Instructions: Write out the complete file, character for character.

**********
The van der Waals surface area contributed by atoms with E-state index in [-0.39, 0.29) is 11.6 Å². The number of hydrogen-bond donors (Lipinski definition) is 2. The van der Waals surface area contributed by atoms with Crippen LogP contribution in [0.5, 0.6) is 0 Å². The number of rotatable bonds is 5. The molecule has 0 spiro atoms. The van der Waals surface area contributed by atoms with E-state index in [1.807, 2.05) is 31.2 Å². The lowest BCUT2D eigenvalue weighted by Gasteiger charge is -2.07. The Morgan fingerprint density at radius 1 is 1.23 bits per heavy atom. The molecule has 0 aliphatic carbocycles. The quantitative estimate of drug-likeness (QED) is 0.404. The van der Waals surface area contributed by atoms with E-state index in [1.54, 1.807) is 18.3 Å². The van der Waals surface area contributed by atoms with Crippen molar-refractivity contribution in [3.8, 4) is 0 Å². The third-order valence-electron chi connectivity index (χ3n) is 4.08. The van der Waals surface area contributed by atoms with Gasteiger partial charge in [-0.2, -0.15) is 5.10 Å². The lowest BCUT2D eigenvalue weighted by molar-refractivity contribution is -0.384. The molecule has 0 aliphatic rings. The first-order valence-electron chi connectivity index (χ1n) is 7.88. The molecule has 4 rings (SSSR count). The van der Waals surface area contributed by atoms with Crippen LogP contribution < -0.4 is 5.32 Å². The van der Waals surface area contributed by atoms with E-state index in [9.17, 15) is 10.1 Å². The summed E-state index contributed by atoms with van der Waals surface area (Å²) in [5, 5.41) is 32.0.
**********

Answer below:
The van der Waals surface area contributed by atoms with E-state index in [-0.39, 0.29) is 11.6 Å². The number of hydrogen-bond donors (Lipinski definition) is 2. The van der Waals surface area contributed by atoms with Crippen LogP contribution in [0.5, 0.6) is 0 Å². The number of rotatable bonds is 5. The molecule has 0 spiro atoms. The van der Waals surface area contributed by atoms with E-state index in [1.807, 2.05) is 31.2 Å². The lowest BCUT2D eigenvalue weighted by Gasteiger charge is -2.07. The Morgan fingerprint density at radius 1 is 1.23 bits per heavy atom. The molecule has 0 aliphatic carbocycles. The quantitative estimate of drug-likeness (QED) is 0.404. The van der Waals surface area contributed by atoms with E-state index in [1.54, 1.807) is 18.3 Å². The van der Waals surface area contributed by atoms with Crippen molar-refractivity contribution in [3.8, 4) is 0 Å². The third-order valence-electron chi connectivity index (χ3n) is 4.08. The van der Waals surface area contributed by atoms with Gasteiger partial charge in [-0.2, -0.15) is 5.10 Å². The lowest BCUT2D eigenvalue weighted by molar-refractivity contribution is -0.384. The molecule has 0 aliphatic rings. The first-order valence-electron chi connectivity index (χ1n) is 7.88. The molecule has 4 rings (SSSR count). The van der Waals surface area contributed by atoms with Crippen LogP contribution < -0.4 is 5.32 Å². The van der Waals surface area contributed by atoms with E-state index in [9.17, 15) is 10.1 Å². The summed E-state index contributed by atoms with van der Waals surface area (Å²) in [5, 5.41) is 32.0.